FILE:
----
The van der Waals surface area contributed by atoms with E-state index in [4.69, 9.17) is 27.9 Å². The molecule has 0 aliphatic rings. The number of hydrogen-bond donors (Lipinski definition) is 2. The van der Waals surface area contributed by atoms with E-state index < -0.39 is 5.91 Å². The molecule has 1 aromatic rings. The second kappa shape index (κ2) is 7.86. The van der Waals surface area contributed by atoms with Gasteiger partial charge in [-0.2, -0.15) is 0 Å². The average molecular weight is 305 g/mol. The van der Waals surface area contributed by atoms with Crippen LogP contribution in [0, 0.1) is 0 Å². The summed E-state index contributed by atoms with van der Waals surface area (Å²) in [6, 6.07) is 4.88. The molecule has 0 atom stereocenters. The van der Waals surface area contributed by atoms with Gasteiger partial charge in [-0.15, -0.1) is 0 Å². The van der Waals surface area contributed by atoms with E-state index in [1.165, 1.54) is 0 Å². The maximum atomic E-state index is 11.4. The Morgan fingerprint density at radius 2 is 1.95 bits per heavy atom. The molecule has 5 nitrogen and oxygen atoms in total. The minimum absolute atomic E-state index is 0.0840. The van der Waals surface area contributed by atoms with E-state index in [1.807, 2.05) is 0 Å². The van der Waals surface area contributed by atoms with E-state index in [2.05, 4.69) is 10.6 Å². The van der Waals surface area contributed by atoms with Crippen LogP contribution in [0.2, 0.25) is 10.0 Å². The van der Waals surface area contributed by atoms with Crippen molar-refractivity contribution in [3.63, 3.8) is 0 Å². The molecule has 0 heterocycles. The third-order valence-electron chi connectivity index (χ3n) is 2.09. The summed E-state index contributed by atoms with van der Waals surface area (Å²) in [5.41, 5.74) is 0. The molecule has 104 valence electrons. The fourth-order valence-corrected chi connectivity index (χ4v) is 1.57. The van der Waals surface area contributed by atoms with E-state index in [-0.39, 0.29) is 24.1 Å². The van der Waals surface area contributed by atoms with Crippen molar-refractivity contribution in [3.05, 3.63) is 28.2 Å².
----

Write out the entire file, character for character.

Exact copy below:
The van der Waals surface area contributed by atoms with E-state index in [4.69, 9.17) is 27.9 Å². The molecule has 0 aliphatic rings. The number of hydrogen-bond donors (Lipinski definition) is 2. The van der Waals surface area contributed by atoms with E-state index < -0.39 is 5.91 Å². The molecule has 1 aromatic rings. The second kappa shape index (κ2) is 7.86. The van der Waals surface area contributed by atoms with Gasteiger partial charge in [-0.2, -0.15) is 0 Å². The average molecular weight is 305 g/mol. The van der Waals surface area contributed by atoms with Crippen LogP contribution in [0, 0.1) is 0 Å². The summed E-state index contributed by atoms with van der Waals surface area (Å²) in [6, 6.07) is 4.88. The molecule has 0 atom stereocenters. The van der Waals surface area contributed by atoms with Gasteiger partial charge in [-0.15, -0.1) is 0 Å². The van der Waals surface area contributed by atoms with E-state index in [1.165, 1.54) is 0 Å². The maximum atomic E-state index is 11.4. The Morgan fingerprint density at radius 2 is 1.95 bits per heavy atom. The molecule has 5 nitrogen and oxygen atoms in total. The minimum absolute atomic E-state index is 0.0840. The van der Waals surface area contributed by atoms with E-state index in [1.807, 2.05) is 0 Å². The van der Waals surface area contributed by atoms with E-state index in [2.05, 4.69) is 10.6 Å². The van der Waals surface area contributed by atoms with Crippen LogP contribution in [0.2, 0.25) is 10.0 Å². The van der Waals surface area contributed by atoms with Crippen molar-refractivity contribution in [3.63, 3.8) is 0 Å². The molecule has 0 heterocycles. The third-order valence-electron chi connectivity index (χ3n) is 2.09. The summed E-state index contributed by atoms with van der Waals surface area (Å²) in [5.41, 5.74) is 0. The molecule has 104 valence electrons. The fourth-order valence-corrected chi connectivity index (χ4v) is 1.57. The van der Waals surface area contributed by atoms with E-state index in [-0.39, 0.29) is 24.1 Å². The van der Waals surface area contributed by atoms with Crippen molar-refractivity contribution in [3.05, 3.63) is 28.2 Å².